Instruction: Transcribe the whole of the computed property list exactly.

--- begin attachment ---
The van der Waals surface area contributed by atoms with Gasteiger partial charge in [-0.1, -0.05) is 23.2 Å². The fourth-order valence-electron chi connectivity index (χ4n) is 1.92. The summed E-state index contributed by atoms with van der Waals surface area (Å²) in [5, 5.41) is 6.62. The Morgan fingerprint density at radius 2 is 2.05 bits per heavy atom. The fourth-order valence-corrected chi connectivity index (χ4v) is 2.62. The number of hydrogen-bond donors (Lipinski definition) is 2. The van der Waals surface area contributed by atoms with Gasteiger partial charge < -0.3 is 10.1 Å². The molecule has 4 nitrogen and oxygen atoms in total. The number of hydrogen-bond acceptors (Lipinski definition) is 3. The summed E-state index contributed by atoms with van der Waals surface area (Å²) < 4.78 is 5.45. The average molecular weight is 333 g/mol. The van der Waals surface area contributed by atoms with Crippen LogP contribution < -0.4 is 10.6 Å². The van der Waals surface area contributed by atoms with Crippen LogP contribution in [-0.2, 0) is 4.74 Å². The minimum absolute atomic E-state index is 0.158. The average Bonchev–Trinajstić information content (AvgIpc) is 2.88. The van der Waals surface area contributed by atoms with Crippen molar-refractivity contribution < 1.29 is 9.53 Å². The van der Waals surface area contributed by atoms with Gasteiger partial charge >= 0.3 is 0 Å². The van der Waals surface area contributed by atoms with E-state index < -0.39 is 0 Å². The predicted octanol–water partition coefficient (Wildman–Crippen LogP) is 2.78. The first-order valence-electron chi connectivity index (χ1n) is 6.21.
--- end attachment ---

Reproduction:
The van der Waals surface area contributed by atoms with Gasteiger partial charge in [-0.1, -0.05) is 23.2 Å². The fourth-order valence-electron chi connectivity index (χ4n) is 1.92. The summed E-state index contributed by atoms with van der Waals surface area (Å²) in [5, 5.41) is 6.62. The Morgan fingerprint density at radius 2 is 2.05 bits per heavy atom. The fourth-order valence-corrected chi connectivity index (χ4v) is 2.62. The number of hydrogen-bond donors (Lipinski definition) is 2. The van der Waals surface area contributed by atoms with Gasteiger partial charge < -0.3 is 10.1 Å². The molecule has 4 nitrogen and oxygen atoms in total. The number of hydrogen-bond acceptors (Lipinski definition) is 3. The summed E-state index contributed by atoms with van der Waals surface area (Å²) < 4.78 is 5.45. The average molecular weight is 333 g/mol. The van der Waals surface area contributed by atoms with Crippen LogP contribution < -0.4 is 10.6 Å². The van der Waals surface area contributed by atoms with Crippen LogP contribution in [-0.2, 0) is 4.74 Å². The minimum absolute atomic E-state index is 0.158. The average Bonchev–Trinajstić information content (AvgIpc) is 2.88. The van der Waals surface area contributed by atoms with Crippen molar-refractivity contribution < 1.29 is 9.53 Å². The van der Waals surface area contributed by atoms with Gasteiger partial charge >= 0.3 is 0 Å². The van der Waals surface area contributed by atoms with E-state index < -0.39 is 0 Å². The predicted octanol–water partition coefficient (Wildman–Crippen LogP) is 2.78. The first-order valence-electron chi connectivity index (χ1n) is 6.21.